OK, so maybe it wasn’t exactly love at first sight, but Girard and Edith Myers’ love has definitely stood the test of time as the Indian Head couple celebrated their 75th anniversary Jan. 28 at the Metropolitan United Methodist Church.
More than 50 friends and relatives celebrated at the Indian Head church with tributes, speeches, a buffet meal and a cake-cutting ceremony.
“I’m very excited,” said Merton Myers, the couple’s eldest son. “You don’t often see couples together for 70 years, let alone 75 years.”
Girard, 97, and Edith, 92 — who also have a son, Vernon, and a daughter, Sheila — have been together through the terms of 15 presidents. The same month they married, Warner Brothers screened the first colorized Rose Bowl and the day before their marriage Mahatma Gandhi was assassinated and the St. Moritz Olympics got underway in Switzerland.
Edith said the two “grew up going to church together” and Girard admitted that in the beginning he “paid no attention to her.” Edith said that as time went on, “We got older we started talking more.”
The couple — he was 22, she was 17 — married Jan. 31, 1948, in a small ceremony at their preacher’s home.
“If I had to do it again I’d wait a little while [until I was older] to see what life was all about,” she said.
“I am very excited for them,” said Del. Edith J. Patterson (D-Charles), who attends the same church as the couple. “I moved to the county in 1974 and thanks to Edith and Girard I was able to get a footing in the county. But more importantly they spoke of how [my family and I could be] impactful. They were also role models. They are stalwarts and respected individuals. I admire them.”
The Myers were also awarded proclamations by Patterson, the Charles County commissioners and Rep. Steny Hoyer (D-Md., 5th).
“I can honestly say that I’ve seen that love they have for one another,” Reginald Johnson said of his aunt and uncle. “I’ve seen it grow over the years and seen it blossom into this beautiful relationship we see here today. And they shared that love with themselves and with each and every one of us that are here today.”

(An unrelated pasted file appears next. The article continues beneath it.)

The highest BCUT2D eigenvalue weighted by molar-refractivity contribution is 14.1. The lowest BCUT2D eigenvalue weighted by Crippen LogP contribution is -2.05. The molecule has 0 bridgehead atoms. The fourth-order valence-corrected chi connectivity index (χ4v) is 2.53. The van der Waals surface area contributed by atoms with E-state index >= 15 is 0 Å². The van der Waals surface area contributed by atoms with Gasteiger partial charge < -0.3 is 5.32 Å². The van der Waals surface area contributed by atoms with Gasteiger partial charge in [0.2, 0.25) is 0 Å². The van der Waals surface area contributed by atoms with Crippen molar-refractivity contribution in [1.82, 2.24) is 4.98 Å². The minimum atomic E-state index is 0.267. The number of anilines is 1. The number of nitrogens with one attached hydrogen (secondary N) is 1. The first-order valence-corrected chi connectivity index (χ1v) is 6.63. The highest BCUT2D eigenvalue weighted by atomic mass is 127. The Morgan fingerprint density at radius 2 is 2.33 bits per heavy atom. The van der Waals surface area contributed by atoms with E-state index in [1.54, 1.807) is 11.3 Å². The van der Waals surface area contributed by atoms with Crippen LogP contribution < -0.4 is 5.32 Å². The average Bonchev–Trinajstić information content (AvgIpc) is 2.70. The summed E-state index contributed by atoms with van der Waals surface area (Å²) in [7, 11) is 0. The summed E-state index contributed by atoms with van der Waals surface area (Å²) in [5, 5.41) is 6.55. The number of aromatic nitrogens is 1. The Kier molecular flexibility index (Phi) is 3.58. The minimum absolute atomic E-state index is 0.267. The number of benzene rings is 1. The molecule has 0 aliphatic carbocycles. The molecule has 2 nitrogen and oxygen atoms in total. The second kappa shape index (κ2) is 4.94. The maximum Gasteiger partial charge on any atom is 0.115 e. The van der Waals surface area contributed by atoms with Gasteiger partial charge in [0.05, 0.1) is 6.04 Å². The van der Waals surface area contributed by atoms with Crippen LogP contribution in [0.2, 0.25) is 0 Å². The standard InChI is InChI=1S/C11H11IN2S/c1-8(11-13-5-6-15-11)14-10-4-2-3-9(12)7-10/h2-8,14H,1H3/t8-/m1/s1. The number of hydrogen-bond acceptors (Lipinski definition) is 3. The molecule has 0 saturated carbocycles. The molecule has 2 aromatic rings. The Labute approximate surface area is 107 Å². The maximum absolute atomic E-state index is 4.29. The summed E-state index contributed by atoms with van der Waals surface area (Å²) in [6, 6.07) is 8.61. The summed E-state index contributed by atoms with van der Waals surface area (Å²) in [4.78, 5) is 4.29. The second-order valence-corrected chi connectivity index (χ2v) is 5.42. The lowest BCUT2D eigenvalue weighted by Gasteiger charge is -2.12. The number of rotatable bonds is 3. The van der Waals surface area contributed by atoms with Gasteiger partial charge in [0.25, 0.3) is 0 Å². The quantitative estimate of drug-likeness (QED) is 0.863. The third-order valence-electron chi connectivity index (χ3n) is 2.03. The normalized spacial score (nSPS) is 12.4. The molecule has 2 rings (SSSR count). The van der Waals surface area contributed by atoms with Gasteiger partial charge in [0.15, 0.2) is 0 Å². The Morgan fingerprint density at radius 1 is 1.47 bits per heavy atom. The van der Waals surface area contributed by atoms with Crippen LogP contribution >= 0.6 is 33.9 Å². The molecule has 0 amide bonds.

Johnson continued, “This reflection of love, companionship, relationship and the understanding and respect they have for each other has evolved into unwavering love that has withstood the time of 75 years. Seventy-five years ago a couple of you weren’t even a twinkle in your mother’s eye.”
Girard served in the U.S. Navy and is a World War II veteran who also spent 34 years working for the U.S. Postal Service. Edith worked for the federal government before she went back to school to earn her degree in early childhood education.
They have seven grandchildren and eight great-grandchildren.
Girard said the secret to the couple’s longevity is to “try and do right by each other and we try to understand each other.”
As for what advice they would give new couples, Edith said, “Counseling might have a good effect. Having a minister talk with you and explain what marriage is all about, the love and patience and what to expect. Be patient with each other and communication is critical.”
The 74-year-old Merton said he fondly remembers the family vacations they took, including one to Key West in 2004 in the family’s Chevrolet Astro van. Sheila was scheduled to have her gall bladder removed but insisted on having the surgery after what she called a “memorable vacation.” In 2017, the family traveled to Las Vegas to celebrate Merton Myers Jr.’s retirement from the U.S. Air Force.
Sheila also recalled Christmas with her parents, which would include a giant wooden white star and blue lights throughout their home. And every night before bed, she, Vernon and her parents would gather in her bedroom to say the Lord’s Prayer and munch on snacks.
“It’s been a ritual for many years now,” said Sheila, 65, “and one we look forward to each night.”
But she said things have not always gone according to plan. Last year both her parents had COVID-19 at the same time, which she said “was very scary.”
But she said life with her parents was always fun.
“Our house was always open to everyone and anyone who wanted to come in,” she said. “They always got it done by relying on each other and praying through it. They set a great example.”
Merton said his parents ran a strict home that included church every Sunday and no cussing, alcohol or tobacco products.
“He was strict but in a caring way,” Merton said.
“We had a good time growing up,” Vernon said, “but I went to mom if needed something.”